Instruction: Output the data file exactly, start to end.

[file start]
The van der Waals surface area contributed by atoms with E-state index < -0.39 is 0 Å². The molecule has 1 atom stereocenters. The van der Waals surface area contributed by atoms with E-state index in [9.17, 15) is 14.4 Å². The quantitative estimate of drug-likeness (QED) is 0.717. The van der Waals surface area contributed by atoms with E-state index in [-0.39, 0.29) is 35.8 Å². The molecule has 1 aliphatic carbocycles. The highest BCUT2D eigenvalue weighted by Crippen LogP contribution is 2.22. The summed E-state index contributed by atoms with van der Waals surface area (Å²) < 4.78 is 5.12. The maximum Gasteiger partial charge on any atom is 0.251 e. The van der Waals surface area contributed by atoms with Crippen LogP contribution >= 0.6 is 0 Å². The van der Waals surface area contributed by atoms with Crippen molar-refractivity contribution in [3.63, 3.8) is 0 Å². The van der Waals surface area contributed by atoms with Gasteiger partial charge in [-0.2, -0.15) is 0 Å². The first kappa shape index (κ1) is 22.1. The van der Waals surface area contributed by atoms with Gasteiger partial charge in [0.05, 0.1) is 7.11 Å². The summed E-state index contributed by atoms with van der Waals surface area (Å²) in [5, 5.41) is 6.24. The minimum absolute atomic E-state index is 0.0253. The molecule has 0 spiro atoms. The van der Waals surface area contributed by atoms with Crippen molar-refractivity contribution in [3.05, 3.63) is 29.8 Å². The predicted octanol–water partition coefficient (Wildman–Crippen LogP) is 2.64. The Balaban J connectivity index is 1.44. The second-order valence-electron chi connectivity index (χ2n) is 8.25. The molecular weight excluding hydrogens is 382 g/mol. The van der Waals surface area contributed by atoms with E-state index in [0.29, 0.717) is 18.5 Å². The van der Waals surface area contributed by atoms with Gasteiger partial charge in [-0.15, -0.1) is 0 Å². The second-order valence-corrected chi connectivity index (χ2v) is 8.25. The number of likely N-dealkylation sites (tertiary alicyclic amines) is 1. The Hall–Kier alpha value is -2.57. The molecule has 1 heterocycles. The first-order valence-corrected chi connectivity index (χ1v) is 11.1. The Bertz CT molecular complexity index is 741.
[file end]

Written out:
The van der Waals surface area contributed by atoms with E-state index < -0.39 is 0 Å². The molecule has 1 atom stereocenters. The van der Waals surface area contributed by atoms with E-state index in [9.17, 15) is 14.4 Å². The quantitative estimate of drug-likeness (QED) is 0.717. The van der Waals surface area contributed by atoms with E-state index in [-0.39, 0.29) is 35.8 Å². The molecule has 1 aliphatic carbocycles. The highest BCUT2D eigenvalue weighted by Crippen LogP contribution is 2.22. The summed E-state index contributed by atoms with van der Waals surface area (Å²) < 4.78 is 5.12. The maximum Gasteiger partial charge on any atom is 0.251 e. The van der Waals surface area contributed by atoms with Crippen LogP contribution >= 0.6 is 0 Å². The van der Waals surface area contributed by atoms with Crippen molar-refractivity contribution in [3.63, 3.8) is 0 Å². The van der Waals surface area contributed by atoms with Gasteiger partial charge in [-0.2, -0.15) is 0 Å². The first kappa shape index (κ1) is 22.1. The van der Waals surface area contributed by atoms with Gasteiger partial charge in [0.05, 0.1) is 7.11 Å². The summed E-state index contributed by atoms with van der Waals surface area (Å²) in [5, 5.41) is 6.24. The minimum absolute atomic E-state index is 0.0253. The molecule has 0 spiro atoms. The van der Waals surface area contributed by atoms with Crippen molar-refractivity contribution in [3.05, 3.63) is 29.8 Å². The predicted octanol–water partition coefficient (Wildman–Crippen LogP) is 2.64. The Balaban J connectivity index is 1.44. The second-order valence-electron chi connectivity index (χ2n) is 8.25. The molecular weight excluding hydrogens is 382 g/mol. The van der Waals surface area contributed by atoms with E-state index in [0.29, 0.717) is 18.5 Å². The van der Waals surface area contributed by atoms with Gasteiger partial charge in [-0.15, -0.1) is 0 Å². The second-order valence-corrected chi connectivity index (χ2v) is 8.25. The number of likely N-dealkylation sites (tertiary alicyclic amines) is 1. The Hall–Kier alpha value is -2.57. The molecule has 1 heterocycles. The first-order valence-corrected chi connectivity index (χ1v) is 11.1. The Bertz CT molecular complexity index is 741.